For those who’d like to know a bit more about the book, journalist and critic, Clive Anderson, wrote the following:
That this is an important book deserving of a wide readership is undeniable. In a self-important ‘me too’ age where virtue signalling show-business celebrities, television interviewers and overpaid sporting professionals bang on about feeling our pain, ‘From Rehab To Life’ provides a timely corrective. For too long these media narcissists have occupied centre stage talking about their ‘journey’ when very few have been on one.
Wordsworth’s ‘Michael’, published in 1800, showed a man broken when his only son, Luke, the proverbial innocent abroad, fell prey to life in ‘the dissolute city’ and some seventy four years later Scots poet James Thomson compounded the horror with his vision of London in ‘The City of Dreadful Night’.
Empathy and research writ large, no doubt, but it took American writer, Jack London, to literally go the extra mile. Dressed like a vagrant, he lived at the heart of the empire, scavenging in London’s East End. The first fruit, ‘People of The Abyss,’ was published in 1903 and proved very influential. Only three decades elapsed before Britain’s George Orwell tried his hand using similar tactics to fashion ‘Down and Out in Paris & London’.
Even these political visionaries could be accused of voyeurism because their journey was an expedition into someone else’s world and something they could bring to an end when it got uncomfortable. Not so with Tamara Gabriel. His journey through London’s underworld and all points beyond may have involved a catalogue of wrong choices but it was also a spiritual journey as he fought to understand forces beyond his control, forces which had shaped him with a purpose which remained elusive.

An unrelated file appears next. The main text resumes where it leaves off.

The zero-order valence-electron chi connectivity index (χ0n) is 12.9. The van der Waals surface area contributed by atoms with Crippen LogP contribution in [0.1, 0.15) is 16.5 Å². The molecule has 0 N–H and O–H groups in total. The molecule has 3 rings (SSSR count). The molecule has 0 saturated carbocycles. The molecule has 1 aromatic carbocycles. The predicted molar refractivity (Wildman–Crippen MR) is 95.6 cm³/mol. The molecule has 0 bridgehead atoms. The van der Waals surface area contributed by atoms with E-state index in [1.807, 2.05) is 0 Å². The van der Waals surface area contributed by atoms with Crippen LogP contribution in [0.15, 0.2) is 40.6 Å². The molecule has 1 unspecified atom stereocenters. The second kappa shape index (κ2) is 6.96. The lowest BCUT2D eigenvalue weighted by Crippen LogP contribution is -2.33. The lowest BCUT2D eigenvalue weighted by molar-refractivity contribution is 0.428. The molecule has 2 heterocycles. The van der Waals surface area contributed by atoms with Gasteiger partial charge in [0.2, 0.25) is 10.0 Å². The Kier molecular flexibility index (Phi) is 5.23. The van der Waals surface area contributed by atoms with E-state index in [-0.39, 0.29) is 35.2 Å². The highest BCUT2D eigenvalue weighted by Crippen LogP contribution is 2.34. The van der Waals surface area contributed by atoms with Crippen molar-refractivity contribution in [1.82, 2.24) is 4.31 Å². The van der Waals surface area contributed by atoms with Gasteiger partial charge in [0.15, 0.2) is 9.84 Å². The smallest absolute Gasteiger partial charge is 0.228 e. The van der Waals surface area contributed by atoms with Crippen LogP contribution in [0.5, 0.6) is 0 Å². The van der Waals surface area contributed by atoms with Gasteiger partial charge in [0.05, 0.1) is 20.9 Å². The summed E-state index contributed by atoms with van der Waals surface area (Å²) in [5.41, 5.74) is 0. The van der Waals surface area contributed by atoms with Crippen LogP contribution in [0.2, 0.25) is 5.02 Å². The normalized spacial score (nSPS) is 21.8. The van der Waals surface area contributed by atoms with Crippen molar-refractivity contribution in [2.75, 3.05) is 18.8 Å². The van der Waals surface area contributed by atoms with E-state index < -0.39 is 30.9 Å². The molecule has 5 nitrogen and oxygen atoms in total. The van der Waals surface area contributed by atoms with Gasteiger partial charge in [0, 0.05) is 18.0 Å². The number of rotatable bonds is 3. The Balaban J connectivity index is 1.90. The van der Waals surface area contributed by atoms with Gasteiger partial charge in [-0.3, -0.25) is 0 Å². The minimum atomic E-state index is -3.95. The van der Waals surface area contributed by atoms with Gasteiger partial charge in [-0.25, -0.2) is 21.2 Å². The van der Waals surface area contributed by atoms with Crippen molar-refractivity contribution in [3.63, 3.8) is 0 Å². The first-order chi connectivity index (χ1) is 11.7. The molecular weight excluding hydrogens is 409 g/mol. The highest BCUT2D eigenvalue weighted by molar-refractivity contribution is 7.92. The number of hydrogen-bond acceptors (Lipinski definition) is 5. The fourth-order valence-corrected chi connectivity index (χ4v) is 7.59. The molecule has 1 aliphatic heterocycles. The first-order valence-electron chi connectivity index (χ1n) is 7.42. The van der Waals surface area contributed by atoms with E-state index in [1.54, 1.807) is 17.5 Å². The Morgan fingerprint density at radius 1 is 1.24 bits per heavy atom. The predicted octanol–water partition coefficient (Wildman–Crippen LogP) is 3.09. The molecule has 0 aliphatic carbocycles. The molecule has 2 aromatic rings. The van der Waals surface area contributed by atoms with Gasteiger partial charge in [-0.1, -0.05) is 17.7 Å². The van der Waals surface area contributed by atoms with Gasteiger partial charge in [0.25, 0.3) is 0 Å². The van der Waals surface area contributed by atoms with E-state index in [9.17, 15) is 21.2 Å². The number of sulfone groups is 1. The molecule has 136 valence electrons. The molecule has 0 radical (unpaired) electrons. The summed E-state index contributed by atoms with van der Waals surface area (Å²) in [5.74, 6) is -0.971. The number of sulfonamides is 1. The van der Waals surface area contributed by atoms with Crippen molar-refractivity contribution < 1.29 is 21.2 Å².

Thus far his story is universal in its relevance but the elephant in the room – am I allowed to use that phrase in our lacerated, troubled times? – is the ongoing weight of four hundred years of dislocation, alienation, exile and anger. Again, Tamara Gabriel has interesting travelling companions. African American anthropologist Zora Neale Hurston wrote ‘How It Feels To Be Coloured Me’ in 1928, insisting “I am not tragically coloured. I do not belong to the sobbing school of negrohood.” It was a radical assertion and, given the current obsession with victimhood, still misunderstood.
Equally forceful was Franz Fanon, a political polemicist from Fort De France, Martinique, who stoked revolutionary fires with ‘Black Skin, White Masks’ in 1952. Seven years later Jewish American radical Norman Mailer defined black America’s existential angst in his essay ‘The White Negro’. When Eldridge Cleaver’s ‘Soul On Ice’ was published in 1968 you could say everything had come to fruition. Ostensibly a prison memoire but in reality a philosophical disquisition on what it meant to be black in America it was a game changer. And if you’re reading this right now with recent events in Minneapolis, Minnesota, in mind you’re probably saying “So what happened?”
Companions on a journey. The artists I have cited imagined, identified and analysed aspects of the human condition. Tamara Gabriel has lived to the full and striven to put things down exactly as they happened. In the process biography, novel and meditation have become one.
His purpose, as doubtless he will explain, has been to help others by sharing his story. At the outset I lambasted poseurs on their so called journey. This book is the real deal, the ultimate redemption song.
And if some of my allusions, my tone, set the cat among the pigeons, so be it. People are endlessly wittering about ‘the conversation’ so let’s have one.
Note: the above is not a literary review but is intended to provide context. Those who read Tamara Gabriel’s book will understand why I cannot claim complete impartiality.